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In the Night by Brenna Hughes Neghaiwi

In the Night by Brenna Hughes Neghaiwi

On a chilly Thursday evening, I headed from my parking spot outside the Kaufleuten Saal, where Joyce once put on plays as co-founder of The English Players theater group, and up Augustinergasse, which winds around a small square before opening up to the building at number 9: the Haus...

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Gassy

Gassy

On Boxing Day of 1799 the twenty-year-old chemist Humphry Davy – later to become Sir Humphry, inventor of the miners’ lamp, President of the Royal Society and domineering genius of British science – stripped to the waist, placed a thermometer under his armpit and stepped into a sealed box...

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Nicholas Rombes on Tommy Ramone

Nicholas Rombes on Tommy Ramone

Tommy Ramone the avant-gardist. Buried in a few obituaries and reminiscences about Tommy Ramone were mentions of the sharp, avant-garde angle of vision that characterized the early Ramones. Maybe now — as the last Ramone has died — it’s time to re-think the Ramones as essentially an avant-garde outfit...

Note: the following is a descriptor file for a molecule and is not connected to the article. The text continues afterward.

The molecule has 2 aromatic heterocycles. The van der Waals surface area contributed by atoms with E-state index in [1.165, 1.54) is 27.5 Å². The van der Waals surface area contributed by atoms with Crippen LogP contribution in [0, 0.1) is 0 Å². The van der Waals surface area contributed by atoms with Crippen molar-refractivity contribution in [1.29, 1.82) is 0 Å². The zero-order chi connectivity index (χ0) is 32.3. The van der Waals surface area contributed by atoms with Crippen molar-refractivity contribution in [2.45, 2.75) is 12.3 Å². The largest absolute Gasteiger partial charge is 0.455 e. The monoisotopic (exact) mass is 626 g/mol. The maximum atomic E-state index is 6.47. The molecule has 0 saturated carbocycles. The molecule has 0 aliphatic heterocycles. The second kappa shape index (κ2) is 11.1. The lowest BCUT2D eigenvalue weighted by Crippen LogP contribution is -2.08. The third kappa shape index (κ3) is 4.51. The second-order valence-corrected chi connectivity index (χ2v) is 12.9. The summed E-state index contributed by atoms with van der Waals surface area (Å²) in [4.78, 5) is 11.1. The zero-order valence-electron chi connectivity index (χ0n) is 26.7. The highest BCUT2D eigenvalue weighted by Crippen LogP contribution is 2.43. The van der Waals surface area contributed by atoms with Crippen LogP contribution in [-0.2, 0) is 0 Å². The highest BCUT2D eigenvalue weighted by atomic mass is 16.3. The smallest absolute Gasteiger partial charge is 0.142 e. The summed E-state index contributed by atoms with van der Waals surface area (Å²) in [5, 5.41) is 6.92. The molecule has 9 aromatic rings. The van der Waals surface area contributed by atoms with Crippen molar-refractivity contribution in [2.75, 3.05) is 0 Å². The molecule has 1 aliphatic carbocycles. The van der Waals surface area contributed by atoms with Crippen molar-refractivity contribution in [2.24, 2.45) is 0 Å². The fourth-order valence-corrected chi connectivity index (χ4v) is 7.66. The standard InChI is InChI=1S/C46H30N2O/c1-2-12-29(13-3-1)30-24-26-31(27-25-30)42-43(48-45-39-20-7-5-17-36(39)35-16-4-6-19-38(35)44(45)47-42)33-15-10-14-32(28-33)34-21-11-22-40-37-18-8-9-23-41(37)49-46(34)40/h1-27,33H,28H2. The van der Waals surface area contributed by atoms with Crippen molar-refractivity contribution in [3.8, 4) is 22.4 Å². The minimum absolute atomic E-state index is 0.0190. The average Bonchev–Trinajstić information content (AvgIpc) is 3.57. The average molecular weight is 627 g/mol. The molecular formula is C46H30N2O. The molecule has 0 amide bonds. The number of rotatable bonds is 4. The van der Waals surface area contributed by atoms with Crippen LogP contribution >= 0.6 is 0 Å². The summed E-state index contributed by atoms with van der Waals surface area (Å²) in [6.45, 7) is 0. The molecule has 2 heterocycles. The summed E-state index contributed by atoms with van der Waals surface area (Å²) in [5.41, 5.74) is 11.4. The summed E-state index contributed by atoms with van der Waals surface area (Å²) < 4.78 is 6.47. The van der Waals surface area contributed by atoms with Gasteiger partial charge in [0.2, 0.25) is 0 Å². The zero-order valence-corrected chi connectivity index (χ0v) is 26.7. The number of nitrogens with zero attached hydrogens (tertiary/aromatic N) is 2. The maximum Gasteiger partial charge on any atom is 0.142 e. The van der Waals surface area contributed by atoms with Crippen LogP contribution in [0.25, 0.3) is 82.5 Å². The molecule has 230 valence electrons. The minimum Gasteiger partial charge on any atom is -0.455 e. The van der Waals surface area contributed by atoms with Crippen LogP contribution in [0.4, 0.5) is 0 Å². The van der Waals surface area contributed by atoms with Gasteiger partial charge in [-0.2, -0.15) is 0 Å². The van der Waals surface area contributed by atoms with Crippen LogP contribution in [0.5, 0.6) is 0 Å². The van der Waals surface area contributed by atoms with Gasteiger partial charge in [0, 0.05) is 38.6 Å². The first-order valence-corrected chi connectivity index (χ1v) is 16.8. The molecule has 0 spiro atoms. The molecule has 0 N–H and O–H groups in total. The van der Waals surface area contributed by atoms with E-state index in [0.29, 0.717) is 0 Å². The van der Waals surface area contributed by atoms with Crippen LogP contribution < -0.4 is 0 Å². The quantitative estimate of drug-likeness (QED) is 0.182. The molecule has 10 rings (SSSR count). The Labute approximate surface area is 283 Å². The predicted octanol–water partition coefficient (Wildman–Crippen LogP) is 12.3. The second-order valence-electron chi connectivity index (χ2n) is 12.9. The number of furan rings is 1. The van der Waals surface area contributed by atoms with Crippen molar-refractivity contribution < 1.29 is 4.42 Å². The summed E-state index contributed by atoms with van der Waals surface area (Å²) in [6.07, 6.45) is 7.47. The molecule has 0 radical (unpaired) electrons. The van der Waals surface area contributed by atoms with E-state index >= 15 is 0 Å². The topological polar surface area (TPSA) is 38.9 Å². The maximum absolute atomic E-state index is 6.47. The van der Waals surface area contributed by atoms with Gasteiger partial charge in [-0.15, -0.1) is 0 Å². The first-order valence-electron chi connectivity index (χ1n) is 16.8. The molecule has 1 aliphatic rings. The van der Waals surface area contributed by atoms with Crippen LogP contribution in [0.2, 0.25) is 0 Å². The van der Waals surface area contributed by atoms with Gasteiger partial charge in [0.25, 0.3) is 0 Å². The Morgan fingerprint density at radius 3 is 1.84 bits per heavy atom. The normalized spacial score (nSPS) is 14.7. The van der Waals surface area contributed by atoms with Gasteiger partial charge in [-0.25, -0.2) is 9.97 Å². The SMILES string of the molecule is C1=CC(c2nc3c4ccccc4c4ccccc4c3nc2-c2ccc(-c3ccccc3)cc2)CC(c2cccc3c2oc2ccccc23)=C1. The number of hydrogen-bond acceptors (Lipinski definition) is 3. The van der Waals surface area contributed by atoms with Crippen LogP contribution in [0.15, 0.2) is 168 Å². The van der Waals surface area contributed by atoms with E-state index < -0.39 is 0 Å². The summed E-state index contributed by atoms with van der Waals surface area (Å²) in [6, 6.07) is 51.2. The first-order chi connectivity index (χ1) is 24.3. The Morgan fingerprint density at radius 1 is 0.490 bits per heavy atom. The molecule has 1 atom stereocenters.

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Making Out With a Goddess by j/j hastain

Making Out With a Goddess by j/j hastain

When the moment for a meal finally manifests, its metabolism ravenously ricochets, physically increasing the size of the python’s heart in just a short three-day period. Enzyme-gush protects the heart from injury, and this occurs just after the python has engorged. The body is a green area constantly being...